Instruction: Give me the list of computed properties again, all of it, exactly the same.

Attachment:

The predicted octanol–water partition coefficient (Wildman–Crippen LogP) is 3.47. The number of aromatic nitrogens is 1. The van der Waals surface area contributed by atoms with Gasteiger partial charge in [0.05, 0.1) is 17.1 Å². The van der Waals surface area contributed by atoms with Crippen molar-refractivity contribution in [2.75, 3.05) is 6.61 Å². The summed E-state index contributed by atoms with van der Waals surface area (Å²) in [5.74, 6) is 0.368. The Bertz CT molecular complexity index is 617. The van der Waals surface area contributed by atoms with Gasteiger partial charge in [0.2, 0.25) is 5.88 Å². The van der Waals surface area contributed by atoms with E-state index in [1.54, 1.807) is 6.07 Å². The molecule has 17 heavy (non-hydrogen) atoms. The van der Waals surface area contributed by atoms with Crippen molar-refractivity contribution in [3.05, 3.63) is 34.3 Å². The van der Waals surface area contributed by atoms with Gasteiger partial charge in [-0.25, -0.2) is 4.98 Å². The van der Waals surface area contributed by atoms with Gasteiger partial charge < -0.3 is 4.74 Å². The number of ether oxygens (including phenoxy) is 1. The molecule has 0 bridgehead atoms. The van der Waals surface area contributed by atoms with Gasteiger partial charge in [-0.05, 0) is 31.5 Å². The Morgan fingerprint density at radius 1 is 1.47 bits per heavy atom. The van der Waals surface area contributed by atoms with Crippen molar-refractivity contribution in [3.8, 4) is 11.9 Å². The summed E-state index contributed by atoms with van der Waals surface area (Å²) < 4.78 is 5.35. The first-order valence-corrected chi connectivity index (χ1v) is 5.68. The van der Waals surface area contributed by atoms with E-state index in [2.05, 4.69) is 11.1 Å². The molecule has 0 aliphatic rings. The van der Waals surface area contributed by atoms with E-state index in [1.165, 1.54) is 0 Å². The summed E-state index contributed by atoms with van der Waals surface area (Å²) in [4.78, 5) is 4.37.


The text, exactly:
The predicted octanol–water partition coefficient (Wildman–Crippen LogP) is 3.47. The number of aromatic nitrogens is 1. The van der Waals surface area contributed by atoms with Gasteiger partial charge in [0.05, 0.1) is 17.1 Å². The van der Waals surface area contributed by atoms with Crippen molar-refractivity contribution in [2.75, 3.05) is 6.61 Å². The summed E-state index contributed by atoms with van der Waals surface area (Å²) in [5.74, 6) is 0.368. The Bertz CT molecular complexity index is 617. The van der Waals surface area contributed by atoms with Gasteiger partial charge in [0.2, 0.25) is 5.88 Å². The van der Waals surface area contributed by atoms with E-state index in [1.54, 1.807) is 6.07 Å². The molecule has 17 heavy (non-hydrogen) atoms. The van der Waals surface area contributed by atoms with Crippen molar-refractivity contribution in [3.05, 3.63) is 34.3 Å². The van der Waals surface area contributed by atoms with Gasteiger partial charge in [-0.25, -0.2) is 4.98 Å². The van der Waals surface area contributed by atoms with Gasteiger partial charge < -0.3 is 4.74 Å². The number of ether oxygens (including phenoxy) is 1. The molecule has 0 bridgehead atoms. The van der Waals surface area contributed by atoms with Gasteiger partial charge in [-0.05, 0) is 31.5 Å². The Morgan fingerprint density at radius 1 is 1.47 bits per heavy atom. The van der Waals surface area contributed by atoms with Crippen molar-refractivity contribution in [3.8, 4) is 11.9 Å². The summed E-state index contributed by atoms with van der Waals surface area (Å²) < 4.78 is 5.35. The first-order valence-corrected chi connectivity index (χ1v) is 5.68. The van der Waals surface area contributed by atoms with E-state index in [2.05, 4.69) is 11.1 Å². The molecule has 0 aliphatic rings. The van der Waals surface area contributed by atoms with E-state index in [1.165, 1.54) is 0 Å². The summed E-state index contributed by atoms with van der Waals surface area (Å²) in [4.78, 5) is 4.37.